Denmark will no longer automatically accept a quota of refugees under a U.N. resettlement program after passing a law on Wednesday that enables the government to determine how many can enter each year.
Since 1989, Denmark has agreed to take 500 refugees a year selected by the United Nations under a program to ease the burden on countries that neighbor war zones. But after the European migration crisis in 2015 brought almost 20,000 claims for asylum, Denmark has refused to take any U.N. quota refugees.
Under the new law, the immigration minister will decide how many refugees will be allowed under the U.N. program, with 500 now the maximum except in an "exceptional situation".
"It is hard to predict how many refugees and migrants will show up at the border to seek asylum, and we know it may be hard to integrate those who arrive here," Immigration and Integration Minister Inger Stojberg said last month when her ministry proposed the law, according to Reuters.
The opposition Social-Liberal Party said opting out of the U.N. program would increase pressure on countries already accommodating large numbers of refugees, and the move could encourage other countries to follow suit.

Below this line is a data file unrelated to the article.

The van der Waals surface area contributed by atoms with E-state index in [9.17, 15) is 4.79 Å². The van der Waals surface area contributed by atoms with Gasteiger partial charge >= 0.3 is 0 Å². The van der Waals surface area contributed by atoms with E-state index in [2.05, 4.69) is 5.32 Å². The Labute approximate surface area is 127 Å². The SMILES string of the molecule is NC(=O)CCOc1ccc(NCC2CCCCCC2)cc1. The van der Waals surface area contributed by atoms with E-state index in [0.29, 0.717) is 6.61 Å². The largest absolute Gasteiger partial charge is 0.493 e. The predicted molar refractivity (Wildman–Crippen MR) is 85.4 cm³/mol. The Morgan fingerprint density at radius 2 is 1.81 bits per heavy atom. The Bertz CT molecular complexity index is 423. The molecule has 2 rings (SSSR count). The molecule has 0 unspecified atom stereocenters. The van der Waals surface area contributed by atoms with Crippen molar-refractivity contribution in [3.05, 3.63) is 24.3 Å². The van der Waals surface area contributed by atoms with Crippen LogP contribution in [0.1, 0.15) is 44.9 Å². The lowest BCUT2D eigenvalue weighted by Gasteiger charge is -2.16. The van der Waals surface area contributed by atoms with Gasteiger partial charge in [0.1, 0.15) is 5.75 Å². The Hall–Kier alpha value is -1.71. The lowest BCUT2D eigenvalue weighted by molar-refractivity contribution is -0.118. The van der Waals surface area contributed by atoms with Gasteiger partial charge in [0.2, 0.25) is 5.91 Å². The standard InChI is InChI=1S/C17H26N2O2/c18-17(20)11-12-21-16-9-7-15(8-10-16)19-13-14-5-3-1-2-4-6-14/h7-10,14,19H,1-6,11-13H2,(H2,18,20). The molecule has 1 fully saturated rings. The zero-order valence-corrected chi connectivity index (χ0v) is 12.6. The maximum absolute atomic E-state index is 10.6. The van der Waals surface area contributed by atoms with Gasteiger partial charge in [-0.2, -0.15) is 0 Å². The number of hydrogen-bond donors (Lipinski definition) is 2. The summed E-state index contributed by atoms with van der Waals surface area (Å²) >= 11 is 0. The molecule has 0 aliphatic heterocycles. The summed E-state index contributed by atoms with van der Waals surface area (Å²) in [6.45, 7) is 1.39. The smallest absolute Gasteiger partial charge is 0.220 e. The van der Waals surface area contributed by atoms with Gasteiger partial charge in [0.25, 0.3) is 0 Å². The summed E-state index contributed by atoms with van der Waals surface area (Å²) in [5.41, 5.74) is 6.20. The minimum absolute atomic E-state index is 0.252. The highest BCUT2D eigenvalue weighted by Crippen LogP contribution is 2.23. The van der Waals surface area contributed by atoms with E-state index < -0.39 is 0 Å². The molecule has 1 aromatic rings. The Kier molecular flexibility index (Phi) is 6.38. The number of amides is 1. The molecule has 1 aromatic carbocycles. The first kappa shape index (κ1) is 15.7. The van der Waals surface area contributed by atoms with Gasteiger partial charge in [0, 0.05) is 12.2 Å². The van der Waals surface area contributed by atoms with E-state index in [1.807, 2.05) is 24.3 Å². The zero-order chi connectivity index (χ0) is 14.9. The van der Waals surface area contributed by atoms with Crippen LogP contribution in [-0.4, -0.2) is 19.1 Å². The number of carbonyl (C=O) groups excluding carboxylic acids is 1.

Last year, more than 6,000 people claimed asylum in Denmark. Between January and November this year just over 3,000 people did.
Regarding the crisis over migration among the European countries, eastern states have been opposed ever since other EU states adopted by majority the quotas in 2015 as a form of solidarity with frontline states Greece and Italy. Under the plan, asylum seekers are relocated to other members of the bloc in a temporary exception to the so-called Dublin rules, which requires countries where they first land to process them.
EU President Donald Tusk and European Commission chief Jean-Claude Juncker nonetheless tried to defuse a row that had even divided them when they opened talks with the bloc's 28 leaders on Thursday. "Mandatory quotas remain a contentious issue although its temperature has decreased substantially," Tusk told a press conference ending the last European Union summit of 2017, as reported by AFP. "Will a compromise be possible? It appears very hard," the former Polish premier said. During two hours of debate, the leaders of Hungary, Poland, the Czech Republic and Slovakia all stood firm against refugee quotas, participants said.